Tag: Herbs

Herbs

Toki Oshima drawing From the Farmer to Farmer Conference • November, 1997 The business of growing herbs organically has room for plenty of growth, according to West Rockport herbalist Deb Soule, who addressed a large audience at MOFGA’s Farmer to Farmer Conference in November. Anyone who wants to learn about herbs can learn a lot from

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Breadseed Poppy

By Roberta Bailey Quite a few years ago, a Slovakian friend served me a dish of little soft pieces of bread sticks, coated with a sauce of ground poppyseeds, some honey, and probably a few other ingredients. I had never had anything like it. It was unforgettably delicious. While we ate, he explained that Slovaks

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Chamomile

Toki Oshima drawing. A Comforting and Healing Herb – and a Soothing Back-to-School Remedy By Deb Soule The chamomile most commonly used by herbalists is the annual variety often referred to as German chamomile. Its Latin name, previously Matricaria chamomilla, is now Matricaria recutita. Chamomile belongs to the Compositae (Daisy) family. This particular species grows

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Chervil

By Ellie MacDougall If parsley is the workhorse of the herb family, chervil is its refined, sophisticated cousin. A native of Europe and western Asia, and naturalized throughout North America, Anthriscus cerefolium is a member of the family Umbelliferae, as are carrots and parsley. It features lacy leaves that echo the shape of parsley but

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Mullein

By Deb Soule The tall taper of common mullein stands out in the garden when the stalk is covered with yellow blossoms. This plant is considered to be a weed by some and a valuable medicinal plant by others. Various Verbascum species are native to Europe and Asia. Verbascum thapsus, common mullein, has naturalized itself

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Tender Herbs

By Ellie MacDougall If you have a cold frame or other sun-filled, wind-protected, unheated structure, consider setting aside space for herbs that won’t survive in the open. You may find yourself enjoying some pleasant surprises this winter. We grow herbs for a living, blending them by hand into seasonings and vinegars. One of the constraints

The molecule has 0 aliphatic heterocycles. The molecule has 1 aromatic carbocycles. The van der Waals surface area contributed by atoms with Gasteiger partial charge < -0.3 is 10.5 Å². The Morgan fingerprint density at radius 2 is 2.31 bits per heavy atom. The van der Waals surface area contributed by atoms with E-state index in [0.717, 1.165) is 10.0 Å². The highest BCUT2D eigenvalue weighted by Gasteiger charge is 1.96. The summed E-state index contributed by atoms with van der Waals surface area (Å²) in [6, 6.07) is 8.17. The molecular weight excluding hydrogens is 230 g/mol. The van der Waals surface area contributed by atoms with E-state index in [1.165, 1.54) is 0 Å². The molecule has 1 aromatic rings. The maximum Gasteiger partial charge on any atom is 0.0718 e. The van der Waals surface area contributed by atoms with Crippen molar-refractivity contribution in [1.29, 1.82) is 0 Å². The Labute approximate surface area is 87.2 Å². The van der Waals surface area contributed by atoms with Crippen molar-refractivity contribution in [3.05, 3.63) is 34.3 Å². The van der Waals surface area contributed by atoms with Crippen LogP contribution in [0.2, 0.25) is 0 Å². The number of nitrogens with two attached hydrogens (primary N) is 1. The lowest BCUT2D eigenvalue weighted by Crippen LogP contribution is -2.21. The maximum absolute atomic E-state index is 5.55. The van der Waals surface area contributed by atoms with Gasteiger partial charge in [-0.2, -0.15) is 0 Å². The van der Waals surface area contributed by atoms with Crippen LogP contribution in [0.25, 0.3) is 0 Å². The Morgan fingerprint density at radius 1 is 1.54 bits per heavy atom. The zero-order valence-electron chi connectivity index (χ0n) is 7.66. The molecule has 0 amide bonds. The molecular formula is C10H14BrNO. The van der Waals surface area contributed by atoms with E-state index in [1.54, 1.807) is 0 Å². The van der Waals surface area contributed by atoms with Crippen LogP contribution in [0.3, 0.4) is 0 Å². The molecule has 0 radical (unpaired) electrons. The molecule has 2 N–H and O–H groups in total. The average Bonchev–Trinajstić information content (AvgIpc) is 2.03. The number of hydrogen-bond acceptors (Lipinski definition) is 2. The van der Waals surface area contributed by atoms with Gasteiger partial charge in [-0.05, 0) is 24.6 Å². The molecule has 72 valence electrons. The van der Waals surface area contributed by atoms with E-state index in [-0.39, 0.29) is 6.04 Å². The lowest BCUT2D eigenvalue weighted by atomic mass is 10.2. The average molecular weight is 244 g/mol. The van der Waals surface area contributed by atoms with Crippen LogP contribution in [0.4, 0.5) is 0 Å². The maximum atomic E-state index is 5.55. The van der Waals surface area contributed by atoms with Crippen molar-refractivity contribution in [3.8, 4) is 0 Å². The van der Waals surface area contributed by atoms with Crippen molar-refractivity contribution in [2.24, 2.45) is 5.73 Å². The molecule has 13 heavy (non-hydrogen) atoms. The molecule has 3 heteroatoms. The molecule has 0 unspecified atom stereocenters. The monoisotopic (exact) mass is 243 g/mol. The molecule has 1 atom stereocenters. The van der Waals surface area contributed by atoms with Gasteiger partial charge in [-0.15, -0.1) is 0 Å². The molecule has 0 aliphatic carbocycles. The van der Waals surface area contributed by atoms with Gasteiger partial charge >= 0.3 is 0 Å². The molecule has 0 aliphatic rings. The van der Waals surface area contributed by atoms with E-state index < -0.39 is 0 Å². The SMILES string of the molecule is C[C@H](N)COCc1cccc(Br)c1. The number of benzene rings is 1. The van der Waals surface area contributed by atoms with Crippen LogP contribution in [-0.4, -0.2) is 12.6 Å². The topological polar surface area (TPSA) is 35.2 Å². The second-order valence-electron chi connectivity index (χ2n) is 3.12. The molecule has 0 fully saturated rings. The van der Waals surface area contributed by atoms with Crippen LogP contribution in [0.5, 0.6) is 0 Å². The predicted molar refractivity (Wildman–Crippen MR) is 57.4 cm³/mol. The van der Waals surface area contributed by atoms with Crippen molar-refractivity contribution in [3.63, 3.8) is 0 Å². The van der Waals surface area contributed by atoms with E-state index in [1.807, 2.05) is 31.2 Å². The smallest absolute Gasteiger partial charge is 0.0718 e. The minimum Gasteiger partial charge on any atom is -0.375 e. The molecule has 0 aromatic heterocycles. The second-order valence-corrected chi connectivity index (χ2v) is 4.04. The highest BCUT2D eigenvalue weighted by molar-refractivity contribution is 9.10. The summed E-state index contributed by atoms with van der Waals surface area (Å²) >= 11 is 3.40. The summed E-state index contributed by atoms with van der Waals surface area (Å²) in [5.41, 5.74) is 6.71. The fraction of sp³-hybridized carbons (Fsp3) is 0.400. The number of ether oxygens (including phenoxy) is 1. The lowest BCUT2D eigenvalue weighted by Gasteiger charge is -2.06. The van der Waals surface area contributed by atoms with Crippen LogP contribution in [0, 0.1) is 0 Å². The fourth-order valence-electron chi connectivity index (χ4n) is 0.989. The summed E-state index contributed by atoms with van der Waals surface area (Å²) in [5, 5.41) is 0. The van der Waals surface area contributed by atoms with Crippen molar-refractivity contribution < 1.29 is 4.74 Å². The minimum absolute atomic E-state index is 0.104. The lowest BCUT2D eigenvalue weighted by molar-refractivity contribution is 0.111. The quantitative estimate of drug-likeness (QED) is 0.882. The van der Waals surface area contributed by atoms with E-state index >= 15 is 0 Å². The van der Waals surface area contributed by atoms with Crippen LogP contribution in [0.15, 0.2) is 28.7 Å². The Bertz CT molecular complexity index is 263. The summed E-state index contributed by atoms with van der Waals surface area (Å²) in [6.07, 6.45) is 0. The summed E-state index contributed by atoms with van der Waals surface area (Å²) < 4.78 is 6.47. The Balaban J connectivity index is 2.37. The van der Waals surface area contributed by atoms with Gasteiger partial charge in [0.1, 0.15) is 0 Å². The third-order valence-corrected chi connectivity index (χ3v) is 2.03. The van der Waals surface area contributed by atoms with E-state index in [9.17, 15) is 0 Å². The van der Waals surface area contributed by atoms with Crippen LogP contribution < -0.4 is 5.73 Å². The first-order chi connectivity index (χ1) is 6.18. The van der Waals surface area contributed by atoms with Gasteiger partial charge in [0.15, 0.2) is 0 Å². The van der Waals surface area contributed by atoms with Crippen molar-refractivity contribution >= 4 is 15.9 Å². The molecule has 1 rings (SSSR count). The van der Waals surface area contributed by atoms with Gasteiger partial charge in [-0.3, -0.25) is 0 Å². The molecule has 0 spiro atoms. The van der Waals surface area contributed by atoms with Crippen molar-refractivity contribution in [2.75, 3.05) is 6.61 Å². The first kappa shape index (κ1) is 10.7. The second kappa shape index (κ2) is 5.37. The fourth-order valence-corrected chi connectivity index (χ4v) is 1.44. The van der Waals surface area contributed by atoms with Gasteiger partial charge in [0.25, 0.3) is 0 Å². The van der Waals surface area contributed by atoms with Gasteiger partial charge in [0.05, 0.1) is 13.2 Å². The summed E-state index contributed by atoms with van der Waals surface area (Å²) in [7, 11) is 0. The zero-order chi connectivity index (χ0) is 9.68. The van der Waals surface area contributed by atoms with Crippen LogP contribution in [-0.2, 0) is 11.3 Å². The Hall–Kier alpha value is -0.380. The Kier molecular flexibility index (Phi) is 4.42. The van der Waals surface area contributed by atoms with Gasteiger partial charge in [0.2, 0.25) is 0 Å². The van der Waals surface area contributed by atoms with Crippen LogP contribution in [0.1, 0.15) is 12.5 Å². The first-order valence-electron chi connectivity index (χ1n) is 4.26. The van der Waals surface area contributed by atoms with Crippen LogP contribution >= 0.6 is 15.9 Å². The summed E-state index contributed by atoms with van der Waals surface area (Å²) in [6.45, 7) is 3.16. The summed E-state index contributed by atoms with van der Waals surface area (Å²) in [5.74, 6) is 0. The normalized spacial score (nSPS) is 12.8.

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Garden Herbs

By Sue Smith-Heavenrich As a Girl Scout, I spent one Saturday morning every summer month weeding and pruning a formal herb garden. I decided, right then, that herbs required more care than they were worth and vowed I would never grow them. Ever. They’re a waste of time, I tell my husband as I tuck

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Pesto Manifesto

Sue Szwed drawing By Roberta Bailey I once stated that if I could grow only one plant, it would be sweet basil – aromatic, pungent, mouth-watering basil. No sooner were the words out of my mouth when thoughts of tomatoes, fresh salad greens, cilantro, and garlic immediately challenged my claim, and I conceded that basil

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Schisandra

Sue Szwed illustration By Deb Soule The genus Schisandra (also known as Schizandra) includes 25 species of beautiful, deciduous vines belonging to the Schisandraceae family (Magnolia vine family). All but one are native to the forests of Northern China, the Russian Far East, Korea and Japan. Schisandra coccinea, also known as southern magnolia vine, is

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Herbal Support

Milky oat seeds make a tonic that can help strengthen the nervous system. Illustration from Handbook of Plant and Floral Ornament from Early Herbals, by Richard G. Hatton, Dover Publications, N.Y., 1960. By Deb Soule Some of the stresses humans are experiencing today are more complex than they were 100 years ago. The threat of

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